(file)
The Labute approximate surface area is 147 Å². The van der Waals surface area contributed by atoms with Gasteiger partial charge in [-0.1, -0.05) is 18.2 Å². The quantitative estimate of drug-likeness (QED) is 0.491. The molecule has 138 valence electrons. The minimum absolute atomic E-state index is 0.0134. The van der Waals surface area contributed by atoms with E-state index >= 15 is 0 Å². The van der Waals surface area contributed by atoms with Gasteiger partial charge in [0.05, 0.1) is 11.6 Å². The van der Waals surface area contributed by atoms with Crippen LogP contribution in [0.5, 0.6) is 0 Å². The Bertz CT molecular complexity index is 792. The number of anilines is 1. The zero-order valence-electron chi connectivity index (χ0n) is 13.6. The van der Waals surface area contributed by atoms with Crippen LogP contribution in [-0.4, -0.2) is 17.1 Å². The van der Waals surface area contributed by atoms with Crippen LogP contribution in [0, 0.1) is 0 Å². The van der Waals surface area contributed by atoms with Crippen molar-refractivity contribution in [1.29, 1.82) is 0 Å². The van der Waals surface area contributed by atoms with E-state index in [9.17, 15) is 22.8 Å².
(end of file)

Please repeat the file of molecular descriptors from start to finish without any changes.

The Labute approximate surface area is 147 Å². The van der Waals surface area contributed by atoms with Gasteiger partial charge in [-0.1, -0.05) is 18.2 Å². The quantitative estimate of drug-likeness (QED) is 0.491. The molecule has 138 valence electrons. The minimum absolute atomic E-state index is 0.0134. The van der Waals surface area contributed by atoms with E-state index >= 15 is 0 Å². The van der Waals surface area contributed by atoms with Gasteiger partial charge in [0.05, 0.1) is 11.6 Å². The van der Waals surface area contributed by atoms with Crippen LogP contribution in [0.5, 0.6) is 0 Å². The Bertz CT molecular complexity index is 792. The number of anilines is 1. The zero-order valence-electron chi connectivity index (χ0n) is 13.6. The van der Waals surface area contributed by atoms with Crippen LogP contribution in [-0.4, -0.2) is 17.1 Å². The van der Waals surface area contributed by atoms with Crippen LogP contribution in [0, 0.1) is 0 Å². The van der Waals surface area contributed by atoms with Crippen molar-refractivity contribution in [1.29, 1.82) is 0 Å². The van der Waals surface area contributed by atoms with E-state index in [9.17, 15) is 22.8 Å².